Why SEC Is Worried AI Could Lead to Recession, Racial Bias

November 7, 2023

Editor's note: Authored by Nancy Wojtas, this article was originally published in Law360.

There is little doubt that artificial intelligence represents one of the most disruptive technologies of the modern era.

AI has been described as the use of mathematics and software code to teach computers how to understand, synthesize and generate knowledge in ways similar to how people do it.

Although the rapid progression of AI over the last decade has generally occurred outside of the bounds of significant regulatory oversight, the 2022 and 2023 launches of numerous chatbots powered by AI models sparked wonder across the globe.

This led to significant regulatory questioning of this emergent technology worldwide, seemingly not because robots will spring to life and attack the human race, but because of concerns over the potential misuse of such technology.

On the U.S. regulatory side, the Federal Trade Commission, the Consumer Financial Protection Bureau and the Federal Communications Commission are all proposing to play a role in regulating artificial intelligence, but these product, consumer and technology-focused agencies are not the only ones monitoring risks they believe that AI may pose.

Once again — much like he did for cryptocurrency — U.S. Securities Exchange Commission Chair Gary Gensler has indicated, most recently at an event in September marking the 15th anniversary of the collapse of Lehman Brothers Inc., that he believes the SEC should have a seat at the AI regulatory table.

Similarly, in his speech at a National Press Club in July, Gensler waxed poetic about the fundamental progressions in technology over the last five centuries — from Newton to the mass production of the modern automobile — and then turned his sights to AI, launching into a discussion of the various risks that this new technology may pose to the U.S. financial markets.

The role of the SEC is to protect investors in securities and to maintain fair, orderly and efficient securities markets, but only time will tell what Gensler's regulatory and enforcement approach to effectuating these aims in the AI context will look like.

Gensler explained in July, flexing his technical terminology, that AI models are nonlinear and hyperdimensional, which makes them notoriously difficult to interpret and reverse engineer. Models are trained on trillions of data points, but the models themselves do not actually retain copies of the data that are used to train them.

In fact, relative to the data underlying most AI large language models — the most common and, to date, effective category of an AI model — the models themselves are incredibly lightweight and unburdened by the terabytes of underlying data. This is, of course, the case because it would be a highly inefficient approach for a model to review trillions of data points whenever a new question is asked of it.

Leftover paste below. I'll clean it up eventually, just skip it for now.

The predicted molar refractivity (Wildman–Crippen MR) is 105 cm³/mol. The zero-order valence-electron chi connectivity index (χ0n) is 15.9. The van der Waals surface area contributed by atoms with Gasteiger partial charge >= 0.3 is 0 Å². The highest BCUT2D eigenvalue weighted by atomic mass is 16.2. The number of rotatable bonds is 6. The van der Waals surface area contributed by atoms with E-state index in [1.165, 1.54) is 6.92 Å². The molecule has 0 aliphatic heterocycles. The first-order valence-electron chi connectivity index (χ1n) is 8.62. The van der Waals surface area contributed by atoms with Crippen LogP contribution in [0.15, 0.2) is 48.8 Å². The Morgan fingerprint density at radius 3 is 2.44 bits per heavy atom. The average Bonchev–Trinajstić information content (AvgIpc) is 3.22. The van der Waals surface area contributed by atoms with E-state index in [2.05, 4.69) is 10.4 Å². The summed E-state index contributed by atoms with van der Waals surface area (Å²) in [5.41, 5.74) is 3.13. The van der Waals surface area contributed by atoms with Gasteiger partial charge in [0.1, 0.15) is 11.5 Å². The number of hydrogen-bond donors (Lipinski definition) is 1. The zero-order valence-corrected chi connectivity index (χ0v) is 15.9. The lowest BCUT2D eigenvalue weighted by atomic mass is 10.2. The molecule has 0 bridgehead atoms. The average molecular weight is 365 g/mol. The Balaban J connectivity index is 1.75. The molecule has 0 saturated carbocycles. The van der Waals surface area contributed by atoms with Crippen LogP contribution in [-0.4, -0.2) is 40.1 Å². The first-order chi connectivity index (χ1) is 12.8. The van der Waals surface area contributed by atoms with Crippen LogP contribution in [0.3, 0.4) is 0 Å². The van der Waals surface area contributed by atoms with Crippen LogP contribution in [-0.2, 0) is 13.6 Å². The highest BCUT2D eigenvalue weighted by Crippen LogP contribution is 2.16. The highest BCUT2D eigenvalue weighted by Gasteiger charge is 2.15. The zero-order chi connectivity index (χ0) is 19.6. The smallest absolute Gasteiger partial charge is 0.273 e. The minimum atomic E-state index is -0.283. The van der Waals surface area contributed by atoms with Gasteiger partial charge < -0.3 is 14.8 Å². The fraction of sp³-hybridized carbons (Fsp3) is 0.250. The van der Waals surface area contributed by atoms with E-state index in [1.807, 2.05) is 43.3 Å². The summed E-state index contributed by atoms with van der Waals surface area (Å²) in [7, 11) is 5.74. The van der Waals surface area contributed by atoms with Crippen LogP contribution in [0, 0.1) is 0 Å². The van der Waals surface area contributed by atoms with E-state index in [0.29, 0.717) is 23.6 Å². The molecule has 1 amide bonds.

Rather, it is much more efficient for the data to train the model first — over days, weeks or even years - and for the model to then answer a question simply as an algorithm derived from such data.

Why might the SEC care that it is difficult to discern what data trained a model to respond to an input in a certain way? Gensler noted that initially, the debate around AI was over who owns an individual's data.

Gensler posited that the issues about today's AI are around privacy and intellectual property rights, not just about any one individual, but rather how the data being collected on each of us results in all of us helping to train the parameters of AI models. Such data collection may result in significant value to those AI developers.

Further, Gensler noted that at the present time, the debate on ownership is playing out in Hollywood, with software developers and with social media companies.

For the SEC, Gensler noted that the commission's challenge is trying to ensure competitive, efficient markets in the face of what could be dominant base layers at the center of the capital markets, and that the SEC must closely assess this trend so that it can continue to promote competition, transparency and fair access to the securities markets.

Gensler touched on several potential fundamental legal areas that may fall under the jurisdiction of the SEC:

First, Gensler discussed that AI models may be trained on data "reflecting historical biases as well as latent features that may inadvertently be proxies for protected characteristics," and thus Gensler postulated "may mask underlying systemic racism and bias."

For example, imagine that a potential investor is not permitted to make a leveraged trade through a broker-dealer because the broker-dealer deems the investor to pose a high risk, but it is an AI model providing this broker-dealer with the risk assessment.